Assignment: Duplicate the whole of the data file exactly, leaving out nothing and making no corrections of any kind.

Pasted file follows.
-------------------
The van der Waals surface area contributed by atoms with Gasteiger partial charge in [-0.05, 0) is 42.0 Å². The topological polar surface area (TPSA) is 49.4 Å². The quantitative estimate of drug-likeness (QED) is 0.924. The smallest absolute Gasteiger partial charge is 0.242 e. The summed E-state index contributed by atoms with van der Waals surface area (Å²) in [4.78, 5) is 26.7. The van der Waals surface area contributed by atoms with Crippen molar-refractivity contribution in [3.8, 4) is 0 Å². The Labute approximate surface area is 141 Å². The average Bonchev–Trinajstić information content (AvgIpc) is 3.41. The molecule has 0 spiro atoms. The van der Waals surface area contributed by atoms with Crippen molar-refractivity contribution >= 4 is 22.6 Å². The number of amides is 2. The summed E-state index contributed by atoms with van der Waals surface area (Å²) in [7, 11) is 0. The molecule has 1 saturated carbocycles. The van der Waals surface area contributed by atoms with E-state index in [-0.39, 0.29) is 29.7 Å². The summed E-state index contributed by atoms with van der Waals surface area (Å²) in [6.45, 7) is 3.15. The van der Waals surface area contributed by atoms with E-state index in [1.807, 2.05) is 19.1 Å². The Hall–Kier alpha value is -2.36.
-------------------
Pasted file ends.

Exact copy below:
The van der Waals surface area contributed by atoms with Gasteiger partial charge in [-0.05, 0) is 42.0 Å². The topological polar surface area (TPSA) is 49.4 Å². The quantitative estimate of drug-likeness (QED) is 0.924. The smallest absolute Gasteiger partial charge is 0.242 e. The summed E-state index contributed by atoms with van der Waals surface area (Å²) in [4.78, 5) is 26.7. The van der Waals surface area contributed by atoms with Crippen molar-refractivity contribution in [3.8, 4) is 0 Å². The Labute approximate surface area is 141 Å². The average Bonchev–Trinajstić information content (AvgIpc) is 3.41. The molecule has 0 spiro atoms. The van der Waals surface area contributed by atoms with Crippen molar-refractivity contribution >= 4 is 22.6 Å². The number of amides is 2. The summed E-state index contributed by atoms with van der Waals surface area (Å²) in [7, 11) is 0. The molecule has 1 saturated carbocycles. The van der Waals surface area contributed by atoms with E-state index in [-0.39, 0.29) is 29.7 Å². The summed E-state index contributed by atoms with van der Waals surface area (Å²) in [6.45, 7) is 3.15. The van der Waals surface area contributed by atoms with E-state index in [1.807, 2.05) is 19.1 Å². The Hall–Kier alpha value is -2.36.